The skies aren't as friendly as you might think when it comes to pilots who are new moms. The ACLU recently filed discrimination complaints with the Equal Employment Opportunity Commission (EEOC) against Frontier Airlines for failing to accommodate pregnant and breastfeeding female pilots.
The four female pilots say the company forced them to take unpaid leave 8 to 10 weeks before their due dates (when they could still work in another capacity, if not flying), and that they don’t provide time or a place to pump breastmilk when they return to work. The airline allows up to 120 days of unpaid maternity leave.
These moms say they don't want to hurt the company or sue them into oblivion for the cash—they just want some common-sense accommodations that, by law, they should be getting. They want to continue their work while still being able to breastfeed safely and comfortably.
In the suit against the airline, the women say they've lost wages, feared they’d lose their jobs and also suffered from mastitis infections due to the company policies that have prevented them from being able to regularly and safely express breast milk.
One of the four female pilots part of the complaint, Randi Freyer, told the Denver Post that she was asked to go on maternity leave at 33 weeks or sooner, and that when she returned to work eight months after her child was born, it was very difficult to get answers about nursing accommodations. She says she emailed 10 times and called at least a dozen times to speak with supervisors and human resources, but her emails and calls were never returned.
With only 45 minutes turnaround time between flights, Freyer said, she didn’t have enough time to find a place in various airports suitable for pumping, let alone actually do the pumping and make it back on board for her next scheduled flight. Despite the company saying they've made "good-faith efforts" to provide secure, clean locations for breastfeeding pilots during their travel schedules, Freyer said that she was not a stranger to pumping in the aircraft lavatory—which is often hot, cramped and unsanitary—when she was in pain and didn't have a suitable place or amount of time to pump between flights.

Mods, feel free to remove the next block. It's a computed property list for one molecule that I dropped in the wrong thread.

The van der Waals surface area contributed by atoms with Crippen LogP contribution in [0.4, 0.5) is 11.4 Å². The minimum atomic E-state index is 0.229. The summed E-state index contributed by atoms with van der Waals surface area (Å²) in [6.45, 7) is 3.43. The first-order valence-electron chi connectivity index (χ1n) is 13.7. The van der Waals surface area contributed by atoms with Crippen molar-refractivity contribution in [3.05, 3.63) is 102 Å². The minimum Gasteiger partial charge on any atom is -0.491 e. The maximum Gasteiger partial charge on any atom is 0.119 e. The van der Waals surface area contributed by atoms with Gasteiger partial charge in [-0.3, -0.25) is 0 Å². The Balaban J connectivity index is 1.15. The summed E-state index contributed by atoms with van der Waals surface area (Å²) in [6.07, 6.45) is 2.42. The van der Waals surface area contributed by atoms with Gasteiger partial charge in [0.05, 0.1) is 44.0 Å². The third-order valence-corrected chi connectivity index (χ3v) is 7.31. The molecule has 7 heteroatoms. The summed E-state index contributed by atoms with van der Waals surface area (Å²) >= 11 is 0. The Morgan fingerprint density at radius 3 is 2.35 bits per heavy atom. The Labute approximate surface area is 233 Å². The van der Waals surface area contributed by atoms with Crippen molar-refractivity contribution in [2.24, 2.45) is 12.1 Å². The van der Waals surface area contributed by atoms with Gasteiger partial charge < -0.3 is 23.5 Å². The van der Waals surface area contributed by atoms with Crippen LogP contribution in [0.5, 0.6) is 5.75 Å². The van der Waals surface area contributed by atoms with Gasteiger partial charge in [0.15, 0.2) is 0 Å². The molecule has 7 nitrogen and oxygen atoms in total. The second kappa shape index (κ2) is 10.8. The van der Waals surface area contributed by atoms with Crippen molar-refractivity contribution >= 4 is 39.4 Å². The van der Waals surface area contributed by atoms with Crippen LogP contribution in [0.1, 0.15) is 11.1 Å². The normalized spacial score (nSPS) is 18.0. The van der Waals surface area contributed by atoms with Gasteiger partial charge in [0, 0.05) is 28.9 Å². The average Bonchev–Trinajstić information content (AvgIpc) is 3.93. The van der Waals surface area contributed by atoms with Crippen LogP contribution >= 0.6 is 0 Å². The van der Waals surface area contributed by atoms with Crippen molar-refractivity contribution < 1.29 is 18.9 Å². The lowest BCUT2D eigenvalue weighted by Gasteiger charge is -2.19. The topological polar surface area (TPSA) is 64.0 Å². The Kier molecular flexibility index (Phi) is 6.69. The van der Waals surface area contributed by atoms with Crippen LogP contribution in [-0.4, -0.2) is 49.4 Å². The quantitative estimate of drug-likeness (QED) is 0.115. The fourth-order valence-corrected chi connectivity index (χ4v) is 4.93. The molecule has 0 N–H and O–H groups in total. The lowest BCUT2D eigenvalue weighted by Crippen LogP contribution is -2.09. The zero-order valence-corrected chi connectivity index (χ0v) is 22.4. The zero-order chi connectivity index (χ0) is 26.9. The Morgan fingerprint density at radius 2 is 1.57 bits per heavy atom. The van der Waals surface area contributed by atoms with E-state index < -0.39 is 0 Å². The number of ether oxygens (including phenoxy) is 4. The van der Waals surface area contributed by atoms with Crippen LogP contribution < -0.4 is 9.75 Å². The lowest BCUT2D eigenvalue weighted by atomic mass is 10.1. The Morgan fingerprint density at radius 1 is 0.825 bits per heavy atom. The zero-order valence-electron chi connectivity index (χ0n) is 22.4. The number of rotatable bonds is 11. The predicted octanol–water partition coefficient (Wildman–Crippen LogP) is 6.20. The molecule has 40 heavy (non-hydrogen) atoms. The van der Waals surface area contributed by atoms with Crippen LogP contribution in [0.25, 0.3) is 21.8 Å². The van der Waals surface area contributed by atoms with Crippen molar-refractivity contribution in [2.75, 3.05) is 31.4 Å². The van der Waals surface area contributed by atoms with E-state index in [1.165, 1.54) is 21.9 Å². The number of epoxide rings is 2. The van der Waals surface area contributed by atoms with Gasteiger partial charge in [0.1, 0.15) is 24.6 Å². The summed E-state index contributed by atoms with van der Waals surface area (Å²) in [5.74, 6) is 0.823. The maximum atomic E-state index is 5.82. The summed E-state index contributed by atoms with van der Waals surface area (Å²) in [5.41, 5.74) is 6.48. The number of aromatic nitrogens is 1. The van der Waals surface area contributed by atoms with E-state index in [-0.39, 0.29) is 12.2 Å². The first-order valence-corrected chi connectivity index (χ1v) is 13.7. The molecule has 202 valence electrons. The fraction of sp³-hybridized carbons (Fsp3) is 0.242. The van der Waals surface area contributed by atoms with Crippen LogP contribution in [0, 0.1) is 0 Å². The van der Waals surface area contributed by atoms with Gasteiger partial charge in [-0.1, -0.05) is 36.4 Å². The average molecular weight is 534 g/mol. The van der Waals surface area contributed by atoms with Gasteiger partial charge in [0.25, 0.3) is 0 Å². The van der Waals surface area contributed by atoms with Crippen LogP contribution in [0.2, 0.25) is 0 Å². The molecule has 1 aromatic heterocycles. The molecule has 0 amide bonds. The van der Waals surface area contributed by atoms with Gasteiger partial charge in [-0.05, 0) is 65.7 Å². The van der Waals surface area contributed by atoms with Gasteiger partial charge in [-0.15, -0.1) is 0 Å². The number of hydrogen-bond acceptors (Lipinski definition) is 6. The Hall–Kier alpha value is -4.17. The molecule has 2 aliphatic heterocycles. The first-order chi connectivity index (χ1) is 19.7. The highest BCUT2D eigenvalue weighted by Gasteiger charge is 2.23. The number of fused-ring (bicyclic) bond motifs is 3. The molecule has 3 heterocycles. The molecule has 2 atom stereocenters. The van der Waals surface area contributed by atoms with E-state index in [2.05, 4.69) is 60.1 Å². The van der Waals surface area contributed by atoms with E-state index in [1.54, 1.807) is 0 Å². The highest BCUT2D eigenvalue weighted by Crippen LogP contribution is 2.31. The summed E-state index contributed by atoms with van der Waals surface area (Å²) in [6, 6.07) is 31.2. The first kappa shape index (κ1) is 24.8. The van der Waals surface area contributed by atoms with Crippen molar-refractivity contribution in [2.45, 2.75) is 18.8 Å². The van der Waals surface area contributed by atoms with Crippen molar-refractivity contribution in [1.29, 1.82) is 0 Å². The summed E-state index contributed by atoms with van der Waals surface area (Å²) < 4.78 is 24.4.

A company spokesman has said that Frontier's policies comply with federal and state laws, "as well as collective bargaining agreements with its union-represented pilots."
In an email to the Denver Post, the spokesman wrote, "While there are many workplaces that might allow for nursing mothers to express breast milk during a break from work activities, the duties of a commercial airline pilot present unique circumstances."
But still, that doesn't mean these moms shouldn't have proper accommodations while breastfeeding. Where it can get difficult, experts say, is that female pilots often make up a small percentage of the collective bargaining unit, so between that and the physical demands of the job, policy implementation can be tough.
What happens next? The EEOC can either decide to take the case against the airline on its own, or it can give the ACLU the right to continue with the case. Lactation accommodation discrimination lawsuits are on the rise, according to the National Women's Law Center in Washington, D.C. The benefit of this? Employers who fail to provide accommodations for breastfeeding mothers are risking legal action against them, and may be more likely to implement better policies before it gets to that point.